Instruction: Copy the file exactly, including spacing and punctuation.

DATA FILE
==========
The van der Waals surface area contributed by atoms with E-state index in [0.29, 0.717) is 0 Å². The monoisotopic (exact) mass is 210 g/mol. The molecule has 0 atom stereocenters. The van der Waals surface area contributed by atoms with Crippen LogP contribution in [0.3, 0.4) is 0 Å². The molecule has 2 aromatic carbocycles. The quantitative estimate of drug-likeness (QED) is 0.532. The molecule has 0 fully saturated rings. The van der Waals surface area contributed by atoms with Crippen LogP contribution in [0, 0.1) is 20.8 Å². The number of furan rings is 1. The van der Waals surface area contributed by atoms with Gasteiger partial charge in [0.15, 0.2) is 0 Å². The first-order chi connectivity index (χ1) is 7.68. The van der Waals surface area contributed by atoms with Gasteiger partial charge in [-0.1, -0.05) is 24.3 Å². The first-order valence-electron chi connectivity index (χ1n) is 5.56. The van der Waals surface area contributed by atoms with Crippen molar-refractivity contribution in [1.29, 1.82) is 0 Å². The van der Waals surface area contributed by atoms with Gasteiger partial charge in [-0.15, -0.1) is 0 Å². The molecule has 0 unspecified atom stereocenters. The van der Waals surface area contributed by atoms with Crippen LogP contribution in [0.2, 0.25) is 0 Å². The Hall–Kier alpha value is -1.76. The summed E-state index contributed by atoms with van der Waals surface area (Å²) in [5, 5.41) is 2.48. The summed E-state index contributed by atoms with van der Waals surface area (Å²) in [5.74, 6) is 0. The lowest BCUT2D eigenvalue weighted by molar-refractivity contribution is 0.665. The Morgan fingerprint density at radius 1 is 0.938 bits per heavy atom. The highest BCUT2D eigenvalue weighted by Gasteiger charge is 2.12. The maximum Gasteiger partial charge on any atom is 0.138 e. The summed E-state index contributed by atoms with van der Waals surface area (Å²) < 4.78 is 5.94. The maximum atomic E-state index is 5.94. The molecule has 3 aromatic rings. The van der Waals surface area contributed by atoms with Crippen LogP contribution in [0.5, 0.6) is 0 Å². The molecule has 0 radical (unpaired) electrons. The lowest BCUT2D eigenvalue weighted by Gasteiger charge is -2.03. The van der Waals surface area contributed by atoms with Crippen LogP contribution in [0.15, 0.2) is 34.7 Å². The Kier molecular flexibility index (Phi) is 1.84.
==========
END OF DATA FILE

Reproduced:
The van der Waals surface area contributed by atoms with E-state index in [0.29, 0.717) is 0 Å². The monoisotopic (exact) mass is 210 g/mol. The molecule has 0 atom stereocenters. The van der Waals surface area contributed by atoms with Crippen LogP contribution in [0.3, 0.4) is 0 Å². The molecule has 2 aromatic carbocycles. The quantitative estimate of drug-likeness (QED) is 0.532. The molecule has 0 fully saturated rings. The van der Waals surface area contributed by atoms with Crippen LogP contribution in [0, 0.1) is 20.8 Å². The number of furan rings is 1. The van der Waals surface area contributed by atoms with Gasteiger partial charge in [0.15, 0.2) is 0 Å². The first-order chi connectivity index (χ1) is 7.68. The van der Waals surface area contributed by atoms with Gasteiger partial charge in [-0.1, -0.05) is 24.3 Å². The first-order valence-electron chi connectivity index (χ1n) is 5.56. The van der Waals surface area contributed by atoms with Crippen molar-refractivity contribution in [1.29, 1.82) is 0 Å². The van der Waals surface area contributed by atoms with Gasteiger partial charge in [-0.15, -0.1) is 0 Å². The molecule has 0 unspecified atom stereocenters. The van der Waals surface area contributed by atoms with Crippen LogP contribution in [0.2, 0.25) is 0 Å². The Hall–Kier alpha value is -1.76. The summed E-state index contributed by atoms with van der Waals surface area (Å²) in [5, 5.41) is 2.48. The summed E-state index contributed by atoms with van der Waals surface area (Å²) in [5.74, 6) is 0. The lowest BCUT2D eigenvalue weighted by molar-refractivity contribution is 0.665. The Morgan fingerprint density at radius 1 is 0.938 bits per heavy atom. The highest BCUT2D eigenvalue weighted by Gasteiger charge is 2.12. The maximum Gasteiger partial charge on any atom is 0.138 e. The summed E-state index contributed by atoms with van der Waals surface area (Å²) < 4.78 is 5.94. The maximum atomic E-state index is 5.94. The molecule has 3 aromatic rings. The van der Waals surface area contributed by atoms with Crippen LogP contribution in [0.5, 0.6) is 0 Å². The molecule has 0 radical (unpaired) electrons. The lowest BCUT2D eigenvalue weighted by Gasteiger charge is -2.03. The van der Waals surface area contributed by atoms with Crippen LogP contribution in [0.15, 0.2) is 34.7 Å². The Kier molecular flexibility index (Phi) is 1.84.